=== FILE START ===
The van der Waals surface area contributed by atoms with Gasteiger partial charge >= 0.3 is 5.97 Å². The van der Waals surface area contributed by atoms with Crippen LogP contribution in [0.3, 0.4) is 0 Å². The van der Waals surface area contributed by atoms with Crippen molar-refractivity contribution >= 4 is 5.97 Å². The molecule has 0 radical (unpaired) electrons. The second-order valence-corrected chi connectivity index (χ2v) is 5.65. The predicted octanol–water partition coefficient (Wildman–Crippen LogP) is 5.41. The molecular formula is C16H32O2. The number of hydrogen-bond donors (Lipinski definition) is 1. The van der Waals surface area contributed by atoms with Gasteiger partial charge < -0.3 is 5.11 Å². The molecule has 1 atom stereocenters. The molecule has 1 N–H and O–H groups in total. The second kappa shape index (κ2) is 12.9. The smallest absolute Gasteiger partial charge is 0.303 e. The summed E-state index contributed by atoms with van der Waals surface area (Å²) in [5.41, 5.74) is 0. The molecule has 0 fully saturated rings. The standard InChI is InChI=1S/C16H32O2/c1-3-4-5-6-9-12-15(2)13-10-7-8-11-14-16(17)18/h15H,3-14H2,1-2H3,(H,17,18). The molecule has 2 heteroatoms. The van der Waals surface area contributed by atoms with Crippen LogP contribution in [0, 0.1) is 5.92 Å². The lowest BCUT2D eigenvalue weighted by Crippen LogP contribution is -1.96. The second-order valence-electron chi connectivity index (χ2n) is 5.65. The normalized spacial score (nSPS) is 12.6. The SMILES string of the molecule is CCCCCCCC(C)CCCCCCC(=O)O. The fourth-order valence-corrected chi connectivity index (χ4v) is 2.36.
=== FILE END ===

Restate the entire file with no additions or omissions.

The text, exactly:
The van der Waals surface area contributed by atoms with Gasteiger partial charge >= 0.3 is 5.97 Å². The van der Waals surface area contributed by atoms with Crippen LogP contribution in [0.3, 0.4) is 0 Å². The van der Waals surface area contributed by atoms with Crippen molar-refractivity contribution >= 4 is 5.97 Å². The molecule has 0 radical (unpaired) electrons. The second-order valence-corrected chi connectivity index (χ2v) is 5.65. The predicted octanol–water partition coefficient (Wildman–Crippen LogP) is 5.41. The molecular formula is C16H32O2. The number of hydrogen-bond donors (Lipinski definition) is 1. The van der Waals surface area contributed by atoms with Gasteiger partial charge < -0.3 is 5.11 Å². The molecule has 1 atom stereocenters. The molecule has 1 N–H and O–H groups in total. The second kappa shape index (κ2) is 12.9. The smallest absolute Gasteiger partial charge is 0.303 e. The summed E-state index contributed by atoms with van der Waals surface area (Å²) in [5.41, 5.74) is 0. The molecule has 0 fully saturated rings. The standard InChI is InChI=1S/C16H32O2/c1-3-4-5-6-9-12-15(2)13-10-7-8-11-14-16(17)18/h15H,3-14H2,1-2H3,(H,17,18). The molecule has 2 heteroatoms. The van der Waals surface area contributed by atoms with Crippen LogP contribution in [0, 0.1) is 5.92 Å². The lowest BCUT2D eigenvalue weighted by Crippen LogP contribution is -1.96. The second-order valence-electron chi connectivity index (χ2n) is 5.65. The normalized spacial score (nSPS) is 12.6. The SMILES string of the molecule is CCCCCCCC(C)CCCCCCC(=O)O. The fourth-order valence-corrected chi connectivity index (χ4v) is 2.36.